HITS Daily Double
"Early on in the trial, my clients openly declared ‘no do-overs.’ Legally, that takes precedence."
——fake quote from a real lawyer


Embattled Netco Wants Rehearing; Labels Cry "No Do-Overs!"
On Wednesday (4/18), the major record labels planned to file legal documents opposing efforts by beleaguered swappery Napster to get a rehearing in a San Francisco appeals court, according to Reuters.

In February, the 9th Circuit U.S. Court of Appeals ruled that Napster was infringing on copyrights and directed Judge Marilyn "Anthony Michael" Hall Patel to issue a preliminary injunction.

Since that time, Napster has requested a rehearing and asked if it could supplement that request with material from proceedings at the U.S. District Court, which issued the injunction.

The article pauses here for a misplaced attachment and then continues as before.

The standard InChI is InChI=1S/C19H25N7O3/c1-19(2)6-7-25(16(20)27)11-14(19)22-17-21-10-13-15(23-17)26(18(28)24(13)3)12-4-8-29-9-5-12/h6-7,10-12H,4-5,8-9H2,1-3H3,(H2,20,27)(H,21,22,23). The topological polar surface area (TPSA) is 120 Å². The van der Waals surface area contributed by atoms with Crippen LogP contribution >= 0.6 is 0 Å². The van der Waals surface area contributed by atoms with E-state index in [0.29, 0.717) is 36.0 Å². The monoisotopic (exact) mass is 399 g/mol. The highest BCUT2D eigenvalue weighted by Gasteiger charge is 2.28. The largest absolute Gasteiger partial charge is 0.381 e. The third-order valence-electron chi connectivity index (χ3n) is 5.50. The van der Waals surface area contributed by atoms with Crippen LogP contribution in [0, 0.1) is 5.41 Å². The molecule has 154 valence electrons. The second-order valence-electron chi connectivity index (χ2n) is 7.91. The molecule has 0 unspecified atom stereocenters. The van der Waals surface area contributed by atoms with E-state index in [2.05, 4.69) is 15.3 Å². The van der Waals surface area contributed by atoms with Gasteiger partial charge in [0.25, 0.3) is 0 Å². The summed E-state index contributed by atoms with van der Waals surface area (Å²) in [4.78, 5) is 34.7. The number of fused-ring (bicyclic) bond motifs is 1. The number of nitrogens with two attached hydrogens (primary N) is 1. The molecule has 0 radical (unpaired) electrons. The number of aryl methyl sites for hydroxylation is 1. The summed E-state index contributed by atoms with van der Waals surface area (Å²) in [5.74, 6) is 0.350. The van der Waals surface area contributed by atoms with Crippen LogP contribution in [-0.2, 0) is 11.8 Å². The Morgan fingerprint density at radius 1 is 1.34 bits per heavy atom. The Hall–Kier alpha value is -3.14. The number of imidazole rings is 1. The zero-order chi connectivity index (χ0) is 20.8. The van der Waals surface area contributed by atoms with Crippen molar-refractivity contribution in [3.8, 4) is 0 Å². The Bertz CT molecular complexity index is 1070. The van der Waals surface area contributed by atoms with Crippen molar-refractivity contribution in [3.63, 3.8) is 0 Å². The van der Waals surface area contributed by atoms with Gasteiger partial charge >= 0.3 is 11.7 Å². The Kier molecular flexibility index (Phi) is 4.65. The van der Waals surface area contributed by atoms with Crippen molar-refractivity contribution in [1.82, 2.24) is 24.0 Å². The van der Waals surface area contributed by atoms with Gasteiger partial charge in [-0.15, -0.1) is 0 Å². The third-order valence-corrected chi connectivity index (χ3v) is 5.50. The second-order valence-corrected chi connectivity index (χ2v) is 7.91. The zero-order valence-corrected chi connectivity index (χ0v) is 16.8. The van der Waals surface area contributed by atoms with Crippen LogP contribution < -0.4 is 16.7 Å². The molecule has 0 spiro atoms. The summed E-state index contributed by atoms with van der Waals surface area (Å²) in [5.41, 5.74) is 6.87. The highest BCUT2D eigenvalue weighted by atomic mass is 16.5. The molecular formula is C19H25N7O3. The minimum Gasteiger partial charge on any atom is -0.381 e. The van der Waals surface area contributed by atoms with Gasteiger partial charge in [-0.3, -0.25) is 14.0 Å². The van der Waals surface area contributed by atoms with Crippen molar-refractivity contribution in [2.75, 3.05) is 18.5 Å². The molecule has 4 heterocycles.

"We’re going to oppose [Napster’s request] on grounds that anything that transpires in the District Court after the court of appeals opinion is not relevant to the petition for a rehearing," said record label attorney Russell "Frick N." Frackman.

"Our [request for a re-hearing] sought review on the grounds that certain language in the 9th Circuit opinion had the potential for providing contradictory directives and overriding an important precedent set by Sony Betamax case," said Napster barrister Robert "Hi-Ho" Silver.

Many observers of the ongoing case noted that citing precedence of the Betamax case was, in itself, as fresh an approach to this legal squabble as, well, taping something on a Betamax.

"Napster is doing everything possible to control challenged uses of the system within the limits of its peer-to-peer technology," said Silver, "including pursuing intensively every form of technological innovation."

Frackman dismissed Napster’s attempt to get a rehearing, saying, "Early on in the trial, my clients openly declared ‘no do-overs.’ Legally, that takes precedence."

Silver added that if this legal ploy doesn’t work, Napster is prepared to use the argument that the netco has the right to swap files because they "called it."